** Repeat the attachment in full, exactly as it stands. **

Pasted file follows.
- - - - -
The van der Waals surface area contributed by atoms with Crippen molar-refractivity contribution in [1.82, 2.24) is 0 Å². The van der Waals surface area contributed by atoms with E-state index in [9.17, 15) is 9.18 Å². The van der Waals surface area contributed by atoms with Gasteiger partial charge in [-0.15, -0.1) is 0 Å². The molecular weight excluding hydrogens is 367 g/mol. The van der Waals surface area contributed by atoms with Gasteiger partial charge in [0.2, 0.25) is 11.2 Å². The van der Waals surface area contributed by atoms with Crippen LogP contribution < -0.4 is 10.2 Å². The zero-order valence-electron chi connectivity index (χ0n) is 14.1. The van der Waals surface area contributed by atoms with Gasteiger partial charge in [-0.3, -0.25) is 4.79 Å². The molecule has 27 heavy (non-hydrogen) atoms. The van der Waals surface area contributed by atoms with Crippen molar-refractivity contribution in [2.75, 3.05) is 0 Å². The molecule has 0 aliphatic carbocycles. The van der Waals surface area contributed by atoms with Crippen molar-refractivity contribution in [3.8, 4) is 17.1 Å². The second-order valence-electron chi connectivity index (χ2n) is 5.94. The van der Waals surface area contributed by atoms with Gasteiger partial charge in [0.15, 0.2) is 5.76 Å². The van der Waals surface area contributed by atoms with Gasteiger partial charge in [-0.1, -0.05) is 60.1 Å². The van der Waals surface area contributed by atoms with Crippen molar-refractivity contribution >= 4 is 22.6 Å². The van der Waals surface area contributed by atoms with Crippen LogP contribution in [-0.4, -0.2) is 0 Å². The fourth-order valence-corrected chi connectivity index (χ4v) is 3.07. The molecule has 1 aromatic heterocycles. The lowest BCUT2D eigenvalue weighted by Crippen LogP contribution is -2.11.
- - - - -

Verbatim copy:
The van der Waals surface area contributed by atoms with Crippen molar-refractivity contribution in [1.82, 2.24) is 0 Å². The van der Waals surface area contributed by atoms with E-state index in [9.17, 15) is 9.18 Å². The van der Waals surface area contributed by atoms with Gasteiger partial charge in [-0.15, -0.1) is 0 Å². The molecular weight excluding hydrogens is 367 g/mol. The van der Waals surface area contributed by atoms with Gasteiger partial charge in [0.2, 0.25) is 11.2 Å². The van der Waals surface area contributed by atoms with Crippen LogP contribution < -0.4 is 10.2 Å². The zero-order valence-electron chi connectivity index (χ0n) is 14.1. The van der Waals surface area contributed by atoms with Gasteiger partial charge in [-0.3, -0.25) is 4.79 Å². The molecule has 27 heavy (non-hydrogen) atoms. The van der Waals surface area contributed by atoms with Crippen molar-refractivity contribution in [2.75, 3.05) is 0 Å². The molecule has 0 aliphatic carbocycles. The van der Waals surface area contributed by atoms with Crippen molar-refractivity contribution in [3.8, 4) is 17.1 Å². The second-order valence-electron chi connectivity index (χ2n) is 5.94. The van der Waals surface area contributed by atoms with Gasteiger partial charge in [0.15, 0.2) is 5.76 Å². The van der Waals surface area contributed by atoms with Gasteiger partial charge in [-0.1, -0.05) is 60.1 Å². The van der Waals surface area contributed by atoms with Crippen molar-refractivity contribution >= 4 is 22.6 Å². The van der Waals surface area contributed by atoms with Crippen LogP contribution in [-0.4, -0.2) is 0 Å². The fourth-order valence-corrected chi connectivity index (χ4v) is 3.07. The molecule has 1 aromatic heterocycles. The lowest BCUT2D eigenvalue weighted by Crippen LogP contribution is -2.11.